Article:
If even informed political junkies like readers of this blog are calling the option to buy into government coverage "Hillary's Plan", then Edwards really IS in trouble.

And apparently Stoller didn't even know that key element was in ANYONE'S plan!

Doesn't anyone pay attention anymore? I guess not, or there would be more outrage, right?

[ Parent ]
Thanks for pointing this out... (0.00 / 0)
...I was waiting for someone to raise this issue.

The public option (which was conveniently ignored by Matt, I wonder why?) was the most important feature of John Edwards' plan. Now that Hillary has put her name behind it as well, it is likely to remain a feature of any Democratic health reform proposal.

This is very significant, because the public option is the back-door path to single-payer. Pragmatic supporters of single-payer ought to be promoting this feature of the Edwards and Clinton plans, not ignoring it - because when the legislative fights come, we will need to make sure the public option remains intact in the final legislation.

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[ Parent ]
the thing is (4.00 / 1)
buy into the public plan for how much? and with what money? oh, THERE's that extra $600 a month, it was in my other pants all along.

these kinds of things always sound nice when they're vague. but what seems like a "reasonable" cost to US Senators, who are all a bunch of moneybags to be blunt about it, is somewhat different from what seems "reasonable" to questionably employed people like me and my friends. we don't have employers but we're not really businesses - not yet, anyway.

the alternative seems so simple and easy to explain.

you send everyone a card in the mail and say, "show them this when you get sick." we don't need an elaborate system of subsidies and credits to help pay for it. we already have one of those, it's called the federal tax system.

i am not interested in insurance, i want health care. why i should put my effort into fighting the insurance companies for the right to subsidize them with my taxes is just not clear to me.

not everything worth doing is profitable. not everything profitable is worth doing.

[ Parent ]
Dennis Kucinich offers a Single-Payer plan (0.00 / 0)
So Matt, you can't say "all" of the candidates except Obama.  Dennis' plan: http://www.dennis4pr...

May you could have said "all top-tier" candidates. 

There is no way I would support any plan other than single-payer, and let the insurance companies, HMOs, etc. get the hell out of the way of our health care.

We don't have a health care system now -- we have a sick care system that puts care of the stockholders ahead of care of the sick.

Why would we not support Kucinich in this endeavor?  Because he's not "top-tier" ? Or are there other Kucinich issues not agreeable to progressives?  I'm just wondering, because I don't know and as I've said before, I'm very new to the scene of politics and the netroots.  Thanks.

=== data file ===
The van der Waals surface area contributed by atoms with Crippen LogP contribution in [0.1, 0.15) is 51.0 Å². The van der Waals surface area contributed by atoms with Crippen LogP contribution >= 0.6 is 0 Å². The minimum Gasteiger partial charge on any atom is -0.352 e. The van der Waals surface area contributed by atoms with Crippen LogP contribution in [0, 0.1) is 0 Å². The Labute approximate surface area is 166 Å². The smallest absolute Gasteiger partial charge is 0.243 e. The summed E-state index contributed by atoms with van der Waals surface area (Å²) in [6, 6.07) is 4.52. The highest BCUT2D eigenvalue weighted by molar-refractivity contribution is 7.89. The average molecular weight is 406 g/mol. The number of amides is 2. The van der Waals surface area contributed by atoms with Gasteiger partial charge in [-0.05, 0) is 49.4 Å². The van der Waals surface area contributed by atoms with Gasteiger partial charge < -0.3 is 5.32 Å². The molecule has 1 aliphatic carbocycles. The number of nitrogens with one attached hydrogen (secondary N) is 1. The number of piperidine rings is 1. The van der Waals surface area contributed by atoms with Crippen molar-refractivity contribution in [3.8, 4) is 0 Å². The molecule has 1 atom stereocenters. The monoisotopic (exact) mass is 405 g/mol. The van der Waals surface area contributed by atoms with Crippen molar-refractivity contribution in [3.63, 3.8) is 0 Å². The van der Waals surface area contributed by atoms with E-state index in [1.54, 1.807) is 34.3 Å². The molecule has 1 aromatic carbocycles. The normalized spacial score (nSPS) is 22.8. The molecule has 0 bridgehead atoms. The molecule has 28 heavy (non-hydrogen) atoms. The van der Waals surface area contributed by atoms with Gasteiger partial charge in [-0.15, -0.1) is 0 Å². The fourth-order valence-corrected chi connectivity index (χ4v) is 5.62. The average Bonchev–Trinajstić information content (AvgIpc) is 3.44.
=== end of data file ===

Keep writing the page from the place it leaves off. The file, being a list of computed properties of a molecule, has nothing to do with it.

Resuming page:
He's not running. (0.00 / 0)
He's not raising money.  He's not really visiting the early states.  He's not polling well.  There are over 100 declared candidates for president.  Saying that you're running for president does not a presidential candidate make.

[ Parent ]
Debate participant (4.00 / 1)
I haven't seen those "over 100" declared candidates participate in the debates.  He is campaigning in Iowa and New Hampshire.  And it's unfortunate that it's all about how much money someone is raising, regardless of their message.

I'm not saying I've chosen Kucinich as my candidate, but  I think he has some good ideas.

[ Parent ]
He is nominally campaigning in New Hampshire (0.00 / 0)
By no measure does six visits constitute campaigning in Iowa.  Money isn't everything, certainly.  But he should at least be willing to get on the phones with the people who contributed to him last time.  He hasn't even matched his contributions from his 2004 campaign.  Why should he be taken seriously?  Just because he's been in the debates?  That's more a decision by the organizers of the debates than anything else.  He is a marginal candidate.  His sudden, complete, reversal on the abortion issue makes him look pandering.  His constant whining about not getting enough attention is obnoxious.  He is "running" to get attention. 

Even Dodd and Biden, also marginal candidates, have made five times the campaign stops and are raising much more money and have many more contributors. 

[ Parent ]
Agreed (0.00 / 0)
I have my own problems with the guy, and wouldn't vote for him in the primary, but I do think it does a disservice to progressive causes to refuse to take seriously the only guy promoting them.

I support John McCain because children are too healthy anyway.

[ Parent ]
Obama's SP plan? (0.00 / 0)
What, are you saying Obama did offer single payer? Or that he doesnt have a plan?

[ Parent ]
Unlikely (0.00 / 0)
Unfortunately, only 33% of Americans agree with the concept of a single-payer health-care system while 42% oppose it (as of February; this may have changed somewhat by now).  There is room for growth, as the remainder (25%) are unsure; however, it is not an issue that can be pushed in the immediate future.


Poll Doesn't Tell Us Much (4.00 / 1)
Since most people have no idea what a "Single Payer National Health Plan Overseen by the Federal Government" is, I'm not surprised by the results of this poll. This sounds expensive and bureaucratic, so anyone not paying much attention would probably say "forget it."

I think this poll mostly shows that progressives have only organized 33% of the population so far. But if a prominent Democratic presidential candidate would actually put forward a single-payer plan ("Medicare for everyone" or "the same as the healthcare system that Congress has") and pointed out that it would cost less than our current system, there would likely be greater support.

As always, our "leaders" wait for us to do all the heavy lifting before they get out front.

[ Parent ]